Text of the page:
Brief exposure to Nickeas makes fans clamor for Josh Thole

If you ask most Mets fans which player is struggling the most here recently the two most popular answers would be Andres Torres and Ike Davis. Both are hitting .128 since May 8th, so it’s hard to find fault with either of those answers. However, Mike Nickeas has been performing even worse. Since May 8th, Nickeas has a .080/.207/.120 slash line for a .327 OPS. Torres has a .527 OPS in this stretch while Davis checks in at .530 over the same time period.

May 8th is significant since that is the first day the Mets played without Josh Thole. The team is 6-9 with Thole sidelined and just 4-7 in games started by Nickeas. Most fans expected a drop-off offensively going from Thole to Nickeas, but there were hopes that at least some of that would be made up defensively.

Nickeas was chosen for his defense and no one has ever accused Thole of being a Gold Glove performer behind the plate.

There have been 45 catchers to play at least 100 innings this year and Nickeas has 132 innings behind the plate. Yet he ranks tied for 41st in Defensive Runs Saves with a (-4) ranking, despite DRS being a counting stat depending on playing time. Meanwhile, the alleged defensively-challenged Thole has a +5 DRS, the second-best mark in the league.

Thole will always rank among the leaders in most passed balls and wild pitches, in part due to being the primary catcher for R.A. Dickey. But we have at least one measure that views his early defensive play in 2012 as a positive. Plus, if you saw Nickeas behind the plate for Dickey’s last start, you saw the catcher taking several deep breaths trying to control himself out there while battling the knuckleball. It did not look like a fun time for Nickeas.

But even if we want to say the two catchers have been comparable defensively, there’s no denying that Thole is miles ahead on offense. Thole has a .726 OPS while Nickeas checks in with a .460 mark.

Many fans wanted Sandy Alderson to acquire a backup catcher in the offseason but the Mets’ GM sunk nearly all of his available cash into the bullpen. The relievers have been sub-par while the backup catcher has been atrocious. And Kelly Shoppach, who was a free agent ripe for the picking, sits with a .799 OPS.

The good news is that Thole has departed for Port St. Lucie, where he will begin baseball activities. The latest update had him appearing in a minor league rehab game next week. So we will have 10 days to two weeks more of fun with the backup catchers. You know it’s bad when you’re rooting for Rob Johnson, he of the lifetime .578 OPS, to be healthy enough to play.

Hurry back, Thole, the Mets need you.

Lucas May eyes backup catcher role on Mets

Lucas May sounds like a baseball player’s name. Actually, it sounds like a name from the 1960s or 1970s. Either way, the ball jumped off his bat yesterday, as he went 2-for-3 with a double, run scored and two RBIs. If the name’s not familiar, the Mets signed May to a minor league contract last December and he is in camp battling for the backup catcher spot.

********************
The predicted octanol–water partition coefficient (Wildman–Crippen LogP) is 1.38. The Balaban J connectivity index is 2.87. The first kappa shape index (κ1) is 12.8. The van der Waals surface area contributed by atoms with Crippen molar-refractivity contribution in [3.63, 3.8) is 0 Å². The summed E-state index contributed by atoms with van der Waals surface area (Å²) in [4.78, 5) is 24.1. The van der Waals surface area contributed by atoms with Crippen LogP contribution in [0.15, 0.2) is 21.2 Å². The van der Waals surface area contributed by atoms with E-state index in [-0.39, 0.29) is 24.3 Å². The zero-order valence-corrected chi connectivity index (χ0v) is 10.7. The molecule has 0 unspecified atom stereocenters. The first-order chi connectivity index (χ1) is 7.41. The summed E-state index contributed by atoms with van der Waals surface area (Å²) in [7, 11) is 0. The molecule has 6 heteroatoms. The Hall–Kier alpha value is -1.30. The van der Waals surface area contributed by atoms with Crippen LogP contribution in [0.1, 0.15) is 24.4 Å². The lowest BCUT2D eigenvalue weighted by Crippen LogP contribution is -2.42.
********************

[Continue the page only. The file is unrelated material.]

May is a baseball lifer. He was drafted in 2003 and did not make his major league debut until 2010, when he came up in September and got into 12 games with the Royals. With the injury to Jason Kendall, it looked like May was going to catch a break and earn a spot with Kansas City for Opening Day last year. Instead he did not play a game in the majors, got off to a terrible start at Triple-A and was dealt to Arizona in mid-year.

A .200 BABIP doomed May last year at Omaha, where he put up a .176/.263/.329 line in 95 PA. After the trade he went back to being the same hitter he was in 2010, as his .270/.363/.479 line for Reno compared favorably to the .275/.362/.516 line he posted the previous year.

Originally a shortstop, May switched to the outfield before landing behind the plate. He converted to catcher before the 2007 season and has worn the tools of ignorance for just five years. No one will confuse May with Johnny Bench, but he has worked hard to become an acceptable backstop and last year he threw out 28 percent (18-47) of opposing baserunners.

Most fans wanted to see the Mets pick up a catcher in the offseason, someone to at least mentor Josh Thole, if not outright challenge him for playing time. Instead, the Mets spent nearly all of their available money on the bullpen, determined that a Thole-Mike Nickeas combo could at least hold the fort at catcher.

But not only did the Mets lack options at catcher at the major league level, it is likely the weakest position in the system as far as players who will likely reach the majors and contribute more than a cup of coffee. At the very least, May should provide a solid option at Triple-A.

Nickeas has been universally praised for his work handling pitchers. The latest hurler to credit him is Matt Harvey, who Nickeas caught during the offseason. However, the question with Nickeas is if he can hit enough to be the team’s backup catcher. Last year, Nickeas hit just .189 in limited action with the Mets. In eight years in the minors, Nickeas has a lifetime .671 OPS.

While Nickeas is the front-runner for the team’s backup catcher, we should not rule out the possibility of May breaking camp with the job. Nickeas spent the offseason working on his hitting and so far has two hits in six at-bats. But if Nickeas tails off and May can continue his hot hitting from yesterday, he will make it hard on Sandy Alderson and Terry Collins as they decide who to bring north with the club